Campus Advocacy Resources & Education

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What is interpersonal violence?

  • Sexual Assault

    Sexual Assault occurs when physical, sexual activity is engaged in without the consent of the other person, or when the other person is unable to consent to the activity. The activity or conduct may include physical force, violence, threat, intimidation, ignoring the objections of the other person, causing the other person's intoxication or incapacitation (through the use of drugs or alcohol) or taking advantage of the other person's intoxication (including voluntary intoxication).

  • Dating/Domestic Violence

    Dating violence is abuse committed by a person who is or has been in a social relationship of a romantic or intimate nature with the complainant and is determined by length and type of relationship and the frequency of interactions.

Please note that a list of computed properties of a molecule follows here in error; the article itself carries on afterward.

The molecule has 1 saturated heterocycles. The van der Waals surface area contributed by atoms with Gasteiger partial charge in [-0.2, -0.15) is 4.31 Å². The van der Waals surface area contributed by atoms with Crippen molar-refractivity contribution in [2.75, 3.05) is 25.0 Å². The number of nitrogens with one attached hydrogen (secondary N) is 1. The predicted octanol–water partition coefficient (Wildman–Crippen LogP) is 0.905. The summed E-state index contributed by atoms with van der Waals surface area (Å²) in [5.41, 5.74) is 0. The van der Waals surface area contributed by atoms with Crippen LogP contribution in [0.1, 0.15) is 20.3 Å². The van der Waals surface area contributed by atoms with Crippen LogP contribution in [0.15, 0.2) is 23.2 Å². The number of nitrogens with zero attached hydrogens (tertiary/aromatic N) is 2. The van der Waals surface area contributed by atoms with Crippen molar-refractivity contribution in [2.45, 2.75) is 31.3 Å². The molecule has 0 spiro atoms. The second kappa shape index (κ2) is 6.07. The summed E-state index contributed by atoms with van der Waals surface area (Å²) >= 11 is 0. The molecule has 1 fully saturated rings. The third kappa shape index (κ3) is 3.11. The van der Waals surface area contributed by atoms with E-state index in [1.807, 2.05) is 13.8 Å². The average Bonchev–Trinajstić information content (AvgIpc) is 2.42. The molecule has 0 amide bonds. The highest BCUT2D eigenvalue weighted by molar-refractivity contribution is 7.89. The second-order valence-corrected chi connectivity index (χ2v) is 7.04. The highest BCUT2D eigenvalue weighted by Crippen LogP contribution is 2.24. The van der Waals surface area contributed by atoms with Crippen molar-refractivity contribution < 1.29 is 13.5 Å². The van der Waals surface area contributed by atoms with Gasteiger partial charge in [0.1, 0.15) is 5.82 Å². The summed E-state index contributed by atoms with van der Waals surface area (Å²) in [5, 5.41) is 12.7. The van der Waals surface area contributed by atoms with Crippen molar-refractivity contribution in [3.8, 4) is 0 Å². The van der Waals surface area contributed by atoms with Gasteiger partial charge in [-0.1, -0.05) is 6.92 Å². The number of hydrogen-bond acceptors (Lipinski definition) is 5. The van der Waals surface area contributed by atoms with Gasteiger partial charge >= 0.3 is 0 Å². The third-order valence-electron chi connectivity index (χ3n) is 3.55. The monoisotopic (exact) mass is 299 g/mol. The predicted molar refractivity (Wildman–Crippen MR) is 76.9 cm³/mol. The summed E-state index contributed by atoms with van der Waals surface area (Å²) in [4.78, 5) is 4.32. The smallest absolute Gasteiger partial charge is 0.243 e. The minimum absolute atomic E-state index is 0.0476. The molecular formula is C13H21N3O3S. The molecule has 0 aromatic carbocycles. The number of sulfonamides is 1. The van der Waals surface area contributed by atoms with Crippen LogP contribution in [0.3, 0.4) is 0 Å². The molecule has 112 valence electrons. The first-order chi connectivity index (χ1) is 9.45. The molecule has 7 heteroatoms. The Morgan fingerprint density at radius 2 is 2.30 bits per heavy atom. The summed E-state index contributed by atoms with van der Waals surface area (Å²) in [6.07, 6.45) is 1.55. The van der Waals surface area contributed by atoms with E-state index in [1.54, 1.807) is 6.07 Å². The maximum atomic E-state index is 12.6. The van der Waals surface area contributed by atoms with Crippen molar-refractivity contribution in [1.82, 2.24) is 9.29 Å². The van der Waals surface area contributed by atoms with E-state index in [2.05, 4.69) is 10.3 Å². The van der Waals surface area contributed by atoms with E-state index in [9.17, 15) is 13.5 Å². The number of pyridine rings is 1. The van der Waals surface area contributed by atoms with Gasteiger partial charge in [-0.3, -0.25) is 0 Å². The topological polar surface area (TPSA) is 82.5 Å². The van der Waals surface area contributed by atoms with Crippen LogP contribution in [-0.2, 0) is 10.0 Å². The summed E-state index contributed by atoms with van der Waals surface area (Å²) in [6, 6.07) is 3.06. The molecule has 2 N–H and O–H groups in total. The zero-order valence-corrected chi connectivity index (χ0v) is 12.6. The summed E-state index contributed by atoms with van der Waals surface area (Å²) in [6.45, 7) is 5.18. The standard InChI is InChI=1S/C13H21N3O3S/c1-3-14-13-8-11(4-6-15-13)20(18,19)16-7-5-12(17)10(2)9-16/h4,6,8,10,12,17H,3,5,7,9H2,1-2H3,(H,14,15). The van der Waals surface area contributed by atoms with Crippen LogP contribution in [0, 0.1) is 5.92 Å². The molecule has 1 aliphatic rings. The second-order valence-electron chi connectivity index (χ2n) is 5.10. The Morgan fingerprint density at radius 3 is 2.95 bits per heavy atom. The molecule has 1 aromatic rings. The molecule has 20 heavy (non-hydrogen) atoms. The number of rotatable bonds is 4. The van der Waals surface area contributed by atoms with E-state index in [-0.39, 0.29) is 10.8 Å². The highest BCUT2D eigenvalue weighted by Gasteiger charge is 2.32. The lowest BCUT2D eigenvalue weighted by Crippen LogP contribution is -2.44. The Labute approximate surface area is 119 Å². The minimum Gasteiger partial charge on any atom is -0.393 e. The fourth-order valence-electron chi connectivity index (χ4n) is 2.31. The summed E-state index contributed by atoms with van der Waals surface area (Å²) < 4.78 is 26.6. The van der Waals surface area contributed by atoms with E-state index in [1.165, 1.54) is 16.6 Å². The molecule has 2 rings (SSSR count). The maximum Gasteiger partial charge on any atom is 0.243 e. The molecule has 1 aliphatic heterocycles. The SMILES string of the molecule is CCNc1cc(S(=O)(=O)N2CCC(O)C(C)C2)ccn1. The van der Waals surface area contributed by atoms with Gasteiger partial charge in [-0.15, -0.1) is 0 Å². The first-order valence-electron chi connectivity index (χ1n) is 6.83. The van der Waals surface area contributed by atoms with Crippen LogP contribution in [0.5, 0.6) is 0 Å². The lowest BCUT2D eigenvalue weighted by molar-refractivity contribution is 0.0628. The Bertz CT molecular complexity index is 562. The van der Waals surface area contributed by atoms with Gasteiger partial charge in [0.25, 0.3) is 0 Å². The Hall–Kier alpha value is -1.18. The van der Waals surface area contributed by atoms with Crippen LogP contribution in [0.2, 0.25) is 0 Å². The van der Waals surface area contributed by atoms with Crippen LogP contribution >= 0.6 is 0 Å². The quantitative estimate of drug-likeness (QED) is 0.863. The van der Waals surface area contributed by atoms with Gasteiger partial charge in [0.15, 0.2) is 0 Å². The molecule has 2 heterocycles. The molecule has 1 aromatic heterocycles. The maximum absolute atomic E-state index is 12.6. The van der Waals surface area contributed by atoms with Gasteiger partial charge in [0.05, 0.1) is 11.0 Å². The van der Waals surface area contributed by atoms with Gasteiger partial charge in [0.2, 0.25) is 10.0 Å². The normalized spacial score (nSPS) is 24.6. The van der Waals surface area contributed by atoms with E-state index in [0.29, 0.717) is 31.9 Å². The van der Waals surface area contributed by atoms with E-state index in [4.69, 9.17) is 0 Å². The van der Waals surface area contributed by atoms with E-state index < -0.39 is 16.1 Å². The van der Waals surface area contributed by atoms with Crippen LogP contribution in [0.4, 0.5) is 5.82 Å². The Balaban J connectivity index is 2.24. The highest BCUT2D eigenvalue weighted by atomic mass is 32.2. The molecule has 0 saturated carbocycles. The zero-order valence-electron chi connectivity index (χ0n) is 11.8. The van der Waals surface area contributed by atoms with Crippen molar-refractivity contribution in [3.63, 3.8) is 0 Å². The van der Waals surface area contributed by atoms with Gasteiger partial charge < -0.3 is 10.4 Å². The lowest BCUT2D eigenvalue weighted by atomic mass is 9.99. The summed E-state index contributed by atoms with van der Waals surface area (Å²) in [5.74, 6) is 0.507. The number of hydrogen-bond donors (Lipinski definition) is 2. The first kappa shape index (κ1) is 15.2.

Domestic violence is abuse committed against an adult or a minor who is a spouse or former spouse, cohabitant or former cohabitant, or someone with whom the abuser has a child, has an existing dating or engagement relationship, or has had a former dating or engagement relationship. It can be physical, sexual, emotional, economic, or psychological.

    Dating/domestic violence is characterized by a pattern of behaviors used to establish power and control over the other person or partner.

  • Stalking

    When a person repeatedly engages in conduct directed at a specific person that places that person in reasonable fear of his or her safety or the safety of others.

    The Doc Is In: Stalking Awareness Week

  • Violence and Identities

    Anyone can be affected by harassment, sexual violence, interpersonal violence, or stalking, regardless of their gender, race, ability status, or any other identity.  However, there are some who face higher rates of violence or additional barriers to seeking help. Additional information is located on our Communities We CARE For page.